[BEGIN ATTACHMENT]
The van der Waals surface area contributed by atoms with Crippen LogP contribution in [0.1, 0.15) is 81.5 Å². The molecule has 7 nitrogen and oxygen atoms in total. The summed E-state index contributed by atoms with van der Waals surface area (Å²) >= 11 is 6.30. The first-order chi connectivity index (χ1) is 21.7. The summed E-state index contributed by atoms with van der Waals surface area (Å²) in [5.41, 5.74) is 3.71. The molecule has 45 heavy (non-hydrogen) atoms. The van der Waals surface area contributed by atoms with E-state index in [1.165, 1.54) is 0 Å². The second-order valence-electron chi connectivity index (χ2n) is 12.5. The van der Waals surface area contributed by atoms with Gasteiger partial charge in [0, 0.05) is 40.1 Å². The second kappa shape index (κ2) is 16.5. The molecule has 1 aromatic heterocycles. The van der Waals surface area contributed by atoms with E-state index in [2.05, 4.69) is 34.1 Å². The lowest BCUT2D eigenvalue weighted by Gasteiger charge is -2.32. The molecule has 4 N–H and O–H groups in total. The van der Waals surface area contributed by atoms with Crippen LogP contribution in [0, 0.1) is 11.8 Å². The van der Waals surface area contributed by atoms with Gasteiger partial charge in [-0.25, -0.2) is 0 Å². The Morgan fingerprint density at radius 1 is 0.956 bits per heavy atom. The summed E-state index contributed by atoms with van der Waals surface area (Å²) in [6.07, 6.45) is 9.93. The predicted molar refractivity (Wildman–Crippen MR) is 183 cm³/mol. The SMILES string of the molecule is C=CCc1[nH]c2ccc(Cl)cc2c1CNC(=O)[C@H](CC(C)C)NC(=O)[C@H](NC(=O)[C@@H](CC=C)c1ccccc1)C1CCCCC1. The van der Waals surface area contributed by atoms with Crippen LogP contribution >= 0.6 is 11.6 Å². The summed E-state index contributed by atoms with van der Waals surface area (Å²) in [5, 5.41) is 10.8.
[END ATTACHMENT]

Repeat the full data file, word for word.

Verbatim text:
The van der Waals surface area contributed by atoms with Crippen LogP contribution in [0.1, 0.15) is 81.5 Å². The molecule has 7 nitrogen and oxygen atoms in total. The summed E-state index contributed by atoms with van der Waals surface area (Å²) >= 11 is 6.30. The first-order chi connectivity index (χ1) is 21.7. The summed E-state index contributed by atoms with van der Waals surface area (Å²) in [5.41, 5.74) is 3.71. The molecule has 45 heavy (non-hydrogen) atoms. The van der Waals surface area contributed by atoms with E-state index in [1.165, 1.54) is 0 Å². The second-order valence-electron chi connectivity index (χ2n) is 12.5. The van der Waals surface area contributed by atoms with Gasteiger partial charge in [0, 0.05) is 40.1 Å². The second kappa shape index (κ2) is 16.5. The molecule has 1 aromatic heterocycles. The van der Waals surface area contributed by atoms with E-state index in [2.05, 4.69) is 34.1 Å². The lowest BCUT2D eigenvalue weighted by Gasteiger charge is -2.32. The molecule has 4 N–H and O–H groups in total. The van der Waals surface area contributed by atoms with Crippen LogP contribution in [0, 0.1) is 11.8 Å². The van der Waals surface area contributed by atoms with Gasteiger partial charge in [-0.25, -0.2) is 0 Å². The Morgan fingerprint density at radius 1 is 0.956 bits per heavy atom. The summed E-state index contributed by atoms with van der Waals surface area (Å²) in [6.07, 6.45) is 9.93. The predicted molar refractivity (Wildman–Crippen MR) is 183 cm³/mol. The SMILES string of the molecule is C=CCc1[nH]c2ccc(Cl)cc2c1CNC(=O)[C@H](CC(C)C)NC(=O)[C@H](NC(=O)[C@@H](CC=C)c1ccccc1)C1CCCCC1. The van der Waals surface area contributed by atoms with Crippen LogP contribution >= 0.6 is 11.6 Å². The summed E-state index contributed by atoms with van der Waals surface area (Å²) in [5, 5.41) is 10.8.